Virtual machine storage policies capture storage characteristics that virtual machine home files and virtual disks require to run applications within the virtual machine. You can create several storage policies to define the types and classes of storage requirements.

Each storage policy is not only a set of constraints that apply simultaneously. A single policy can include alternative sets of subpolicies, or rule sets, that are datastore-specific and represent equally acceptable storage requirements. If you use vSphere APIs for I/O Filtering, the storage policy can include rules that are common for all storage types. The policy can contain only common rules, or only datastore-specific rule sets, or both.

When you create, clone, or migrate a virtual machine, you can apply the storage policy to the virtual machine. You can place the virtual machine in one of the datastores that matches the policy requirements. To match the policy requirement, the datastore must satisfy the following guidelines:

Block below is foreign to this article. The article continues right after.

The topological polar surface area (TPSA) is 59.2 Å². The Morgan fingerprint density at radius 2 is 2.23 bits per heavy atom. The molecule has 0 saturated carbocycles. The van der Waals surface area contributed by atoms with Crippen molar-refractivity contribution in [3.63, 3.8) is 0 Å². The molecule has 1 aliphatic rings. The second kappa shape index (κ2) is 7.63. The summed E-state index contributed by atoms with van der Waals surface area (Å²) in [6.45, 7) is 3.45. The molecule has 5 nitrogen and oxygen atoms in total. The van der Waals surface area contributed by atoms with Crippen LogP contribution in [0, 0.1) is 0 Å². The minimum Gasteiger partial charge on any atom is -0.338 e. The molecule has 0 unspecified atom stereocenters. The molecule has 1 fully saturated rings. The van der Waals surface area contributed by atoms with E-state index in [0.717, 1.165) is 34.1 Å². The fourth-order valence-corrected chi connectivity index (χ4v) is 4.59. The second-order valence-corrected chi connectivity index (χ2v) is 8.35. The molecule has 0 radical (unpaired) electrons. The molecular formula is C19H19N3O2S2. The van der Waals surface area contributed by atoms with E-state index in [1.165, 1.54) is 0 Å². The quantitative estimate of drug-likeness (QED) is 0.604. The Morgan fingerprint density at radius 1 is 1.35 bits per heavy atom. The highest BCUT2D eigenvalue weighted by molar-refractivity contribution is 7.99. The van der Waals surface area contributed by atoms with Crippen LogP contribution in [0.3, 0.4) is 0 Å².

• When I/O Filtering and common rules are not available, the datastore must satisfy all rules in at least one of the datastore specific rule sets.

  • With common rules enabled, the datastore must satisfy all common rules and all rules in at least one of the rule sets.

The virtual machine home files (.vmx, .vmsd, .nvram, .log, and so on) and the virtual disks (.vmdk) can have separate storage policies.

Table 1. Example Storage Policy for a Virtual Machine

Example Virtual Machine Files

Example for a Storage Policy

Example for a Datastore Compliant with the Storage Policy

windows_2008r2_test.vmx

Storage Policy 2

datastore02, datastore05, datastore10

windows_2008r2_test.vmxf

windows_2008r2_test.log

windows_2008r2_test.nvram

windows_2008r2_test.vmem

windows_2008r2_test.vmsd

windows_2008r2_test.vmdk

Storage Policy 3

datastore05

windows_2008r2_test_1.vmdk

Storage Policy 5

datastore10